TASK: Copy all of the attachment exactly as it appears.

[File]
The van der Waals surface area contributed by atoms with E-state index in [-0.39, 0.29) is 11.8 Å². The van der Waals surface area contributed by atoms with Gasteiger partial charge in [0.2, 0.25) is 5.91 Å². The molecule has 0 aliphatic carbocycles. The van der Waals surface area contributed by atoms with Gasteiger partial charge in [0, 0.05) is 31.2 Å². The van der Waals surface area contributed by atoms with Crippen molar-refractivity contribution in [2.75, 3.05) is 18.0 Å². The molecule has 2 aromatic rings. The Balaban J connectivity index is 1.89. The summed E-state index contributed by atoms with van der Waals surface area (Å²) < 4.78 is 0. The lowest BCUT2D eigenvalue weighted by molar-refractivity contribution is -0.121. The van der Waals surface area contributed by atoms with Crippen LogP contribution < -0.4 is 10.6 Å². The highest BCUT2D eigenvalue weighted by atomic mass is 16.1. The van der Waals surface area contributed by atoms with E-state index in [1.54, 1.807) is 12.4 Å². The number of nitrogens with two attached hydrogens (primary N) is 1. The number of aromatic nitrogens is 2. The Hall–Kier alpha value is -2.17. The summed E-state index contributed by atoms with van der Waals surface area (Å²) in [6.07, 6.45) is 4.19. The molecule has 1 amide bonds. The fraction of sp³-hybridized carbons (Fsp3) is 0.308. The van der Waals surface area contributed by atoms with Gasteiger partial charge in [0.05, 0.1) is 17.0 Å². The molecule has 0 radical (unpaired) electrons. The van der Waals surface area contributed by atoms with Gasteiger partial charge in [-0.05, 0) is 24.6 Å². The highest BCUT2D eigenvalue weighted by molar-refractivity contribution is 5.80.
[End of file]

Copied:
The van der Waals surface area contributed by atoms with E-state index in [-0.39, 0.29) is 11.8 Å². The van der Waals surface area contributed by atoms with Gasteiger partial charge in [0.2, 0.25) is 5.91 Å². The molecule has 0 aliphatic carbocycles. The van der Waals surface area contributed by atoms with Gasteiger partial charge in [0, 0.05) is 31.2 Å². The van der Waals surface area contributed by atoms with Crippen molar-refractivity contribution in [2.75, 3.05) is 18.0 Å². The molecule has 2 aromatic rings. The Balaban J connectivity index is 1.89. The summed E-state index contributed by atoms with van der Waals surface area (Å²) < 4.78 is 0. The lowest BCUT2D eigenvalue weighted by molar-refractivity contribution is -0.121. The van der Waals surface area contributed by atoms with Crippen LogP contribution < -0.4 is 10.6 Å². The highest BCUT2D eigenvalue weighted by atomic mass is 16.1. The van der Waals surface area contributed by atoms with E-state index in [1.54, 1.807) is 12.4 Å². The number of nitrogens with two attached hydrogens (primary N) is 1. The number of aromatic nitrogens is 2. The Hall–Kier alpha value is -2.17. The summed E-state index contributed by atoms with van der Waals surface area (Å²) in [6.07, 6.45) is 4.19. The molecule has 1 amide bonds. The fraction of sp³-hybridized carbons (Fsp3) is 0.308. The van der Waals surface area contributed by atoms with Gasteiger partial charge in [0.05, 0.1) is 17.0 Å². The molecule has 0 radical (unpaired) electrons. The van der Waals surface area contributed by atoms with Gasteiger partial charge in [-0.05, 0) is 24.6 Å². The highest BCUT2D eigenvalue weighted by molar-refractivity contribution is 5.80.